Heymann, who founded Naxos to promote the artistry of his wife, violinist Takako Nishizaki, explained that Naxos is no longer simply a record label. Instead, it’s a service provider to the classical-music industry that also has a label. Naxos’ logistics center in Germany provides logistic services to every DVD music label except one, Opus Arte; carries everyone else’s stock and ships it around the world; and does the same for a growing number of classical labels worldwide. Naxos has also taken over US distribution of Warner Classics’ audio content on CD. Beginning September 1, Naxos will offer repertoire from Warner Classics, encompassing titles on the Teldec, Das Alte Werk, Erato, and Warner Classics imprints, as well as the Lontano and Apex labels. As part of the agreement, Naxos will make available more than 2000 classical products, including a range of titles which are currently unavailable in the US.

“Frankly, the last thing I wanted to get into was being a service provider,” Heymann admits. “But in order to build our own label and do all the things we’re doing, we needed an economic base. Providing services to others was a sound economic base.”

Young people, he believes, are the major beneficiaries of classical music on the Internet. The percentage of young people who access Naxos’ music via the Web is greater than those who buy CDs or go to concerts.

“Naxos radio has 75 channels, preprogrammed, where you can listen to whatever you want,” he says. “If, on your way to work, you want to listen to guitar music or baroque violin concertos, you go to Naxos Radio and click on the genre. You can listen 24 hours a day, and it costs you $20 a year.”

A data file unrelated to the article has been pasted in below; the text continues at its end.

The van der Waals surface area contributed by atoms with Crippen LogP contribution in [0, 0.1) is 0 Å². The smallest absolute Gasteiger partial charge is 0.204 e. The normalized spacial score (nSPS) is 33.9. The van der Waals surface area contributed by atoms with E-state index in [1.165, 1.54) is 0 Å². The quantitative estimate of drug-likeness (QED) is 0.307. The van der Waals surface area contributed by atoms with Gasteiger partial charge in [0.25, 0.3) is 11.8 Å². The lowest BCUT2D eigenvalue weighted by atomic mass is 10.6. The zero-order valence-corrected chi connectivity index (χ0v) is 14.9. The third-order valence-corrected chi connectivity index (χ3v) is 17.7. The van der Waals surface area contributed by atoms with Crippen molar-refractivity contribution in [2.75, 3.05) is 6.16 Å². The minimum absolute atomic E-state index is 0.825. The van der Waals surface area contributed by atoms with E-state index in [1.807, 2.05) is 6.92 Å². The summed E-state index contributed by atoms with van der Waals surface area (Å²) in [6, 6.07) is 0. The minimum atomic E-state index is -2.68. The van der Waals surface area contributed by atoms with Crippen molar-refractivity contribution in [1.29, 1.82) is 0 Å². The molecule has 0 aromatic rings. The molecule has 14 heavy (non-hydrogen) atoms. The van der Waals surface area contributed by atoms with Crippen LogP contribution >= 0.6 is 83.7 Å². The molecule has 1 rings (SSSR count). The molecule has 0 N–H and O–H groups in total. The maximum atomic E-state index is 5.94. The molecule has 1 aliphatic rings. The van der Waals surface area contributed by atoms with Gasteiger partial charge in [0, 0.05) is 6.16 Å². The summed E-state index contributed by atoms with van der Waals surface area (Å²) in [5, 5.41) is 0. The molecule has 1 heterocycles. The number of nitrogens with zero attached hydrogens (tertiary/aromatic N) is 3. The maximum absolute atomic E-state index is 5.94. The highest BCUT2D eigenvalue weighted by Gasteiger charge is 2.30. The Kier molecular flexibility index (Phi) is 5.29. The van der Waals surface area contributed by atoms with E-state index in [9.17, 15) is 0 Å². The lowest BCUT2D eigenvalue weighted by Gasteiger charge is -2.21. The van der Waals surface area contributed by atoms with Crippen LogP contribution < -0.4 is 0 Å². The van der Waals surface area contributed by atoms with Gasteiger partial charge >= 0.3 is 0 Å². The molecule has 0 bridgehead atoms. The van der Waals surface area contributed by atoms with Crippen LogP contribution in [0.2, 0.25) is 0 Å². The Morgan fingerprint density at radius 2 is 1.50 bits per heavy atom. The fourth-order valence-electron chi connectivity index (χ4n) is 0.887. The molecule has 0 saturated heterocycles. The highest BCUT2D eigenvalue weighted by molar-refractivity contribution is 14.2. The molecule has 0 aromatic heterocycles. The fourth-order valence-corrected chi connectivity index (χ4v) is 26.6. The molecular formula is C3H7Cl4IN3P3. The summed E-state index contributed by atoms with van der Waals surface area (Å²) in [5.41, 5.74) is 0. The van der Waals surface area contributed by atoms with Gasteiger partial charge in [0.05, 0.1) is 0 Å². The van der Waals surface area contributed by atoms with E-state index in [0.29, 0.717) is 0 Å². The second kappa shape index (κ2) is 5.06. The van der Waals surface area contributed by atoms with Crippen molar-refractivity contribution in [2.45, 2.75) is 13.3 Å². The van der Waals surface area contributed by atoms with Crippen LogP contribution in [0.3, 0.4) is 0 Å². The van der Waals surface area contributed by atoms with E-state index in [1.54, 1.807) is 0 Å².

Toward the end of our discussion, Heymann shared some information that gave me pause.

“The classical market has now probably shrunk to the core collector,” he says. “There are very few titles that will sell huge quantities like in the past. We think the market that we all sell to is between a million to a million and a half. If you sell well, it means you have good titles. But you’re not expanding the classical market any more, even with the most sensational stuff, such as the 100,000 copies Harmonia Mundi sold in Japan of the blind Japanese pianist who won the Van Cliburn International Piano Competition.” [Nobuyuki Tsujii’s Gold Medalist: Thirteenth Van Cliburn International Piano Competition, 2009 live recording, Harmonia Mundi HMU 907505]

“Where we used to sell 40,000 copies of an orchestral recording, we now sell 10,000 or 15,000. At that rate, we can’t make money any more. So we make money from distribution and licensing. We’ve gone into e-books with embedded music and website links; the first 10 titles are due in October. We’re launching a 400,000-word classical-music dictionary with embedded crosslinks. Our www.classicsonline.com site has 1500 to 2000 orders per day, but it breaks even only because it has other platforms that use the same database. In fact, right now, none of this makes money. But it will.”

– Jason Victor Serinus, Stereophile, 25 August 2010